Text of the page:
While I agree that there is much to be concerned about, especially with regard to the economy, I do believe that the stock market will break to the upside, at least in the short-term. The 1150 area (S&P500) is serving as strong resistance based on a couple of technical parameters.

    Here is a recent blog post on my thoughts on the future direction of the stock market:

    Oct 4 09:36 AM | 2 Likes Like |Link to Comment
  • Rethinking a Dollar-Heavy Asset Allocation [View article]
    I believe the U.S. Dollar is highly vulnerable to a substantial decline, for a variety of reasons.

    While many people think such a decline would be beneficial to the U.S., on balance I think it would present a host of new problems.

    Here is my latest post on the issue, for those interested:

    Sep 30 09:54 AM | 2 Likes Like |Link to Comment
  • The Recession Is Over, Now Where Are the Jobs? [View article]
    RE: "I was hoping the NBER would call an end of recession, while saying at the same time that we were in a depression."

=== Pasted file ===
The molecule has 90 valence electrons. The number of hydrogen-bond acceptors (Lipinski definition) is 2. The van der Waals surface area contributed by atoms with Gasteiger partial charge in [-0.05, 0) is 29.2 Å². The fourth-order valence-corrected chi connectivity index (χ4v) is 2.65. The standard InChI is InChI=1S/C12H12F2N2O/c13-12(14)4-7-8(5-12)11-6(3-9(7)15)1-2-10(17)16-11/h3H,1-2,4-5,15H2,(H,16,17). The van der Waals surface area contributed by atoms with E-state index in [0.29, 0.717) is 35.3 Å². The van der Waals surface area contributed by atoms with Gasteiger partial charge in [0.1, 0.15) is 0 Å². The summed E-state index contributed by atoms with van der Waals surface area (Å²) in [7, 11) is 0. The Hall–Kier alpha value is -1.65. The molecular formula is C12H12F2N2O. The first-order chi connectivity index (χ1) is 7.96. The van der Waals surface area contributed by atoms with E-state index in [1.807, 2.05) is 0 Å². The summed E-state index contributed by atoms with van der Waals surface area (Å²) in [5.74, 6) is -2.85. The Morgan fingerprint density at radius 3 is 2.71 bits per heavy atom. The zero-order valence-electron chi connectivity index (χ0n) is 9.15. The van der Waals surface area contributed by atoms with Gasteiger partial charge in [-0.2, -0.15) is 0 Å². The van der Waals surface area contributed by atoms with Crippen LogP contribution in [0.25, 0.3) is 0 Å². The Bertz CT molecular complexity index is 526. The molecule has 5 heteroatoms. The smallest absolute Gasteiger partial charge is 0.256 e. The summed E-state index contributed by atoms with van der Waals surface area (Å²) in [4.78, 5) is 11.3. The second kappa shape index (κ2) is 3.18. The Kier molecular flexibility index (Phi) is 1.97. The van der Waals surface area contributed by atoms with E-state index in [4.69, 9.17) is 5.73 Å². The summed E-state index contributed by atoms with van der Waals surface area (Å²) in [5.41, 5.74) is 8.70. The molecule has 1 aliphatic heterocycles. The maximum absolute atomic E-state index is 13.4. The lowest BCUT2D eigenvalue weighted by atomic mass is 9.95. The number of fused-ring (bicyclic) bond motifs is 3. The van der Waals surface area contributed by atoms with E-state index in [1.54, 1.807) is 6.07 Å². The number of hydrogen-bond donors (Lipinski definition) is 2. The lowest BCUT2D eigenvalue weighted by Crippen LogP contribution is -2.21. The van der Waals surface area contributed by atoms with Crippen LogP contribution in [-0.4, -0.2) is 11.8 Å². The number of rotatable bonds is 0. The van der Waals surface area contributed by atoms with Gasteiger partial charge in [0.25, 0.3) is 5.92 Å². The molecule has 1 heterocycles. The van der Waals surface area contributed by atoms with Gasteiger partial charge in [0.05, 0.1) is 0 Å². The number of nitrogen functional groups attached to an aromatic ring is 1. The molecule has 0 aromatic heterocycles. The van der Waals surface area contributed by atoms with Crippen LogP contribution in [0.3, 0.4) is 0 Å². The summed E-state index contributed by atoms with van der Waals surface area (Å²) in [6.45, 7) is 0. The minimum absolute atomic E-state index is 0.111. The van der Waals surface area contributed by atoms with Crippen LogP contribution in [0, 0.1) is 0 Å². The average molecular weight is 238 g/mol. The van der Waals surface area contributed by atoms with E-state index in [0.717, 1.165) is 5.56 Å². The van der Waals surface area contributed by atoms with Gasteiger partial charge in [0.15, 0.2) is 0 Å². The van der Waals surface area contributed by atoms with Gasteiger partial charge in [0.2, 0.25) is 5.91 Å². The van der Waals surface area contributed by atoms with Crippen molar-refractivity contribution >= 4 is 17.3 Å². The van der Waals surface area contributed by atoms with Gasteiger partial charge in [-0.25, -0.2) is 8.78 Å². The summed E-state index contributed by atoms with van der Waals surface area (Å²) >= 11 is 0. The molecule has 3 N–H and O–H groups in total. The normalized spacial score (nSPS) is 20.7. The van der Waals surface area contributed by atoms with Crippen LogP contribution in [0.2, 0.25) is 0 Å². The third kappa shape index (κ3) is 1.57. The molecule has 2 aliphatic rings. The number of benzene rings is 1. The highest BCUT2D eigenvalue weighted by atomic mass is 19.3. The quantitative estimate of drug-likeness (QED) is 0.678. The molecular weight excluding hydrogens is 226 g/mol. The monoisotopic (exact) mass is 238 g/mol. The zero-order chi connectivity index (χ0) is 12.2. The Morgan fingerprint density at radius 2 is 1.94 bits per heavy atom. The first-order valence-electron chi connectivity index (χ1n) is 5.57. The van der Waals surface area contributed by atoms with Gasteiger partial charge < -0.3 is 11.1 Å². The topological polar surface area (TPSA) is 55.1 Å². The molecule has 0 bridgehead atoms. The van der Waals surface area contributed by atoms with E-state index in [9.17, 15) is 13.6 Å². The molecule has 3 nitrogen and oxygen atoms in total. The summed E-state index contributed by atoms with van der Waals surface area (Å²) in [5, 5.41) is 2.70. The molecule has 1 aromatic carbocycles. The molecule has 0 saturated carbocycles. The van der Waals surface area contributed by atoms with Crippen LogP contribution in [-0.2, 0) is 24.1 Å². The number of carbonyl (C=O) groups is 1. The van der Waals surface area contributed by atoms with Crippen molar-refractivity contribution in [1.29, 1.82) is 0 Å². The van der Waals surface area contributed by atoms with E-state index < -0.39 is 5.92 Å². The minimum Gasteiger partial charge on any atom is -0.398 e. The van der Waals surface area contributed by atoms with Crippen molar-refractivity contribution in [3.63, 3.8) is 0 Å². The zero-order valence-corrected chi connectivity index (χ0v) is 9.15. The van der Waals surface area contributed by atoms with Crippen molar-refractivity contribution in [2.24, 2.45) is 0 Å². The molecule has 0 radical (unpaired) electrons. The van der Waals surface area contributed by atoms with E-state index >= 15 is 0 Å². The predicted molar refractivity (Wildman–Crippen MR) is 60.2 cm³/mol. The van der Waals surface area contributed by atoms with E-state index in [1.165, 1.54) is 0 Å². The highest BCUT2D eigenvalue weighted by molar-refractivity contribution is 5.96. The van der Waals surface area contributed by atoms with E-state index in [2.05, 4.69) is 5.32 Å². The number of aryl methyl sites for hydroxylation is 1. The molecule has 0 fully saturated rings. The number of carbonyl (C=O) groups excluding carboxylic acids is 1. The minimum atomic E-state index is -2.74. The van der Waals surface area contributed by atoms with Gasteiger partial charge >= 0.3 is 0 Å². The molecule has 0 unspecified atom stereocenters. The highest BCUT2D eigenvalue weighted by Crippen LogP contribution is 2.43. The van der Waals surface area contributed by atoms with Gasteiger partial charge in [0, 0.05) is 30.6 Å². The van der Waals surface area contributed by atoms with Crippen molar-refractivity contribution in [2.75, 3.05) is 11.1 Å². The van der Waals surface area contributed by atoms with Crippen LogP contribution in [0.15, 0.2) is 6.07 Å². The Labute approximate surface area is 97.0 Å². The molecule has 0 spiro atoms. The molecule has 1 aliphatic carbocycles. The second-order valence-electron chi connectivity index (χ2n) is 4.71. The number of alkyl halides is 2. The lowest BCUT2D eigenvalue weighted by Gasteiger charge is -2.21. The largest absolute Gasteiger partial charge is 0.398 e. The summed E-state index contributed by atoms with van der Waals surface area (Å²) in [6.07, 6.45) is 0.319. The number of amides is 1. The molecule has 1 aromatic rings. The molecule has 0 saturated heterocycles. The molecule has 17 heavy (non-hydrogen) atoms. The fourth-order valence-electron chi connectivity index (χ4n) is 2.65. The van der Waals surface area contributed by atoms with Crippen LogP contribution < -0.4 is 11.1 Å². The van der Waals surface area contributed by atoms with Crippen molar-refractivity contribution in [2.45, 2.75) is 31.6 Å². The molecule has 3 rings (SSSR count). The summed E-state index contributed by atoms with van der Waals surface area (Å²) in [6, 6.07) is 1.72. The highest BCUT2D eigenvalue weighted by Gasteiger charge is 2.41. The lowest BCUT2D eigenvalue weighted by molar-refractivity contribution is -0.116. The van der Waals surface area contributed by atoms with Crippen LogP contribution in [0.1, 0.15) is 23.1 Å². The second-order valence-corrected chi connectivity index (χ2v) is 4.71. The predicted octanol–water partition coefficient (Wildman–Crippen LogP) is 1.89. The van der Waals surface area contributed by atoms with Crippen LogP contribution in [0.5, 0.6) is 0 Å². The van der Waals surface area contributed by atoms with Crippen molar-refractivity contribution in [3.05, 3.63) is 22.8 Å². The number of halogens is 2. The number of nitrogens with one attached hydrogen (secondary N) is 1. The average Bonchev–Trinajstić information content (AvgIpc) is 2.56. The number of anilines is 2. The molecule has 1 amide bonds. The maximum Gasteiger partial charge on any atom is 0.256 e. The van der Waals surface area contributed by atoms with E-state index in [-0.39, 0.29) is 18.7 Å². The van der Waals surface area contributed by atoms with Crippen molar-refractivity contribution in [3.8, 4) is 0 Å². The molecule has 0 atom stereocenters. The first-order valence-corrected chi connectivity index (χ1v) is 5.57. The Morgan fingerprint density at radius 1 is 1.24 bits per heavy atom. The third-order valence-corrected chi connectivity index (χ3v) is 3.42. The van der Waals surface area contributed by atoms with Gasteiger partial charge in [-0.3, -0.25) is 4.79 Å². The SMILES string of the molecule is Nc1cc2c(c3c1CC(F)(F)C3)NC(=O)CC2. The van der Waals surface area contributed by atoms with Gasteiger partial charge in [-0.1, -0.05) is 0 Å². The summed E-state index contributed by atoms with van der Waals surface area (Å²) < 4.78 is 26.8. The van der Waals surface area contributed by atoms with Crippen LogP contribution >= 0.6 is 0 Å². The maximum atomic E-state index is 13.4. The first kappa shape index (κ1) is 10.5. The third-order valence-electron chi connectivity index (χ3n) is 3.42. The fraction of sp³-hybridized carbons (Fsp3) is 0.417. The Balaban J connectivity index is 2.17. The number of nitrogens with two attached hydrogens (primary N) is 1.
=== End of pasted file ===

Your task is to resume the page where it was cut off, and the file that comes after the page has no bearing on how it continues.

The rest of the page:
I found this statement very interesting. I would be interested in hearing you elaborate upon it further as to when such a Depression may have started, what measures you think most prominently support such a classification, etc.

    My thinking is that we are in a Depression, with the subpar economic "strength" experienced since mid-2009 the type of intermittent economic strength seen during long periods of economic decline...i.e. a "bounce" that will not be sustainable, unfortunately.

    It almost seems as if The Federal Reserve implicitly thinks this level of economic activity is unsustainable and/or unacceptable as further substantial Quantitative Easing appears imminent...